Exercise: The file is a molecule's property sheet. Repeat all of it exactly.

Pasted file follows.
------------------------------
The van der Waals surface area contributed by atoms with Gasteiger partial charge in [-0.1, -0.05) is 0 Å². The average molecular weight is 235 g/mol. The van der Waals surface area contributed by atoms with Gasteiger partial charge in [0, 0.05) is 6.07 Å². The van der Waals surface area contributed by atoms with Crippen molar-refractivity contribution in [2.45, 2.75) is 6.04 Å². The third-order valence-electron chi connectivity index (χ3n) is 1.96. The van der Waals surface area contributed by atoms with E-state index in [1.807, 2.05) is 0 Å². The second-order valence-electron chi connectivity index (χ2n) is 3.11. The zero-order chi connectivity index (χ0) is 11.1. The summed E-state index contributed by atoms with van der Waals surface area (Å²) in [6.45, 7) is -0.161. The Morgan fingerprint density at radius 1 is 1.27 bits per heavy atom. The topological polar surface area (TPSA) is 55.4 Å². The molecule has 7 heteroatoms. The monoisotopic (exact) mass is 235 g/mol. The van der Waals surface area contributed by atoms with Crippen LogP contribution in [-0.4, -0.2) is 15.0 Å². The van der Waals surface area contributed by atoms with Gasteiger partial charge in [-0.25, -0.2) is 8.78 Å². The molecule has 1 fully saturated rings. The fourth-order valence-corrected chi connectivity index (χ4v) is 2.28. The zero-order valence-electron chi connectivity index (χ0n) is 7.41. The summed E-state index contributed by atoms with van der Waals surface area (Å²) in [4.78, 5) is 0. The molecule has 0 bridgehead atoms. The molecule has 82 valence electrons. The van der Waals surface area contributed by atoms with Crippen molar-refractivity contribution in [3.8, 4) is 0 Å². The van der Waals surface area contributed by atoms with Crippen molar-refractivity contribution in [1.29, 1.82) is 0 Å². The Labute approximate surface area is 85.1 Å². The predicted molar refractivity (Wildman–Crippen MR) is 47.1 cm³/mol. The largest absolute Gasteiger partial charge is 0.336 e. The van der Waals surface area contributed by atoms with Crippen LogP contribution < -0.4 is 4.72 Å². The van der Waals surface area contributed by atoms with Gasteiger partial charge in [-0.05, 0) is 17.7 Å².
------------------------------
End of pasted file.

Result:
The van der Waals surface area contributed by atoms with Gasteiger partial charge in [-0.1, -0.05) is 0 Å². The average molecular weight is 235 g/mol. The van der Waals surface area contributed by atoms with Gasteiger partial charge in [0, 0.05) is 6.07 Å². The van der Waals surface area contributed by atoms with Crippen molar-refractivity contribution in [2.45, 2.75) is 6.04 Å². The third-order valence-electron chi connectivity index (χ3n) is 1.96. The van der Waals surface area contributed by atoms with E-state index in [1.807, 2.05) is 0 Å². The second-order valence-electron chi connectivity index (χ2n) is 3.11. The zero-order chi connectivity index (χ0) is 11.1. The summed E-state index contributed by atoms with van der Waals surface area (Å²) in [6.45, 7) is -0.161. The Morgan fingerprint density at radius 1 is 1.27 bits per heavy atom. The topological polar surface area (TPSA) is 55.4 Å². The molecule has 7 heteroatoms. The monoisotopic (exact) mass is 235 g/mol. The van der Waals surface area contributed by atoms with Crippen LogP contribution in [-0.4, -0.2) is 15.0 Å². The van der Waals surface area contributed by atoms with Gasteiger partial charge in [-0.25, -0.2) is 8.78 Å². The molecule has 1 fully saturated rings. The fourth-order valence-corrected chi connectivity index (χ4v) is 2.28. The zero-order valence-electron chi connectivity index (χ0n) is 7.41. The summed E-state index contributed by atoms with van der Waals surface area (Å²) in [4.78, 5) is 0. The molecule has 0 bridgehead atoms. The molecule has 82 valence electrons. The van der Waals surface area contributed by atoms with Crippen molar-refractivity contribution in [3.8, 4) is 0 Å². The van der Waals surface area contributed by atoms with Crippen molar-refractivity contribution in [1.29, 1.82) is 0 Å². The Labute approximate surface area is 85.1 Å². The predicted molar refractivity (Wildman–Crippen MR) is 47.1 cm³/mol. The largest absolute Gasteiger partial charge is 0.336 e. The van der Waals surface area contributed by atoms with Crippen LogP contribution < -0.4 is 4.72 Å². The van der Waals surface area contributed by atoms with Gasteiger partial charge in [-0.05, 0) is 17.7 Å².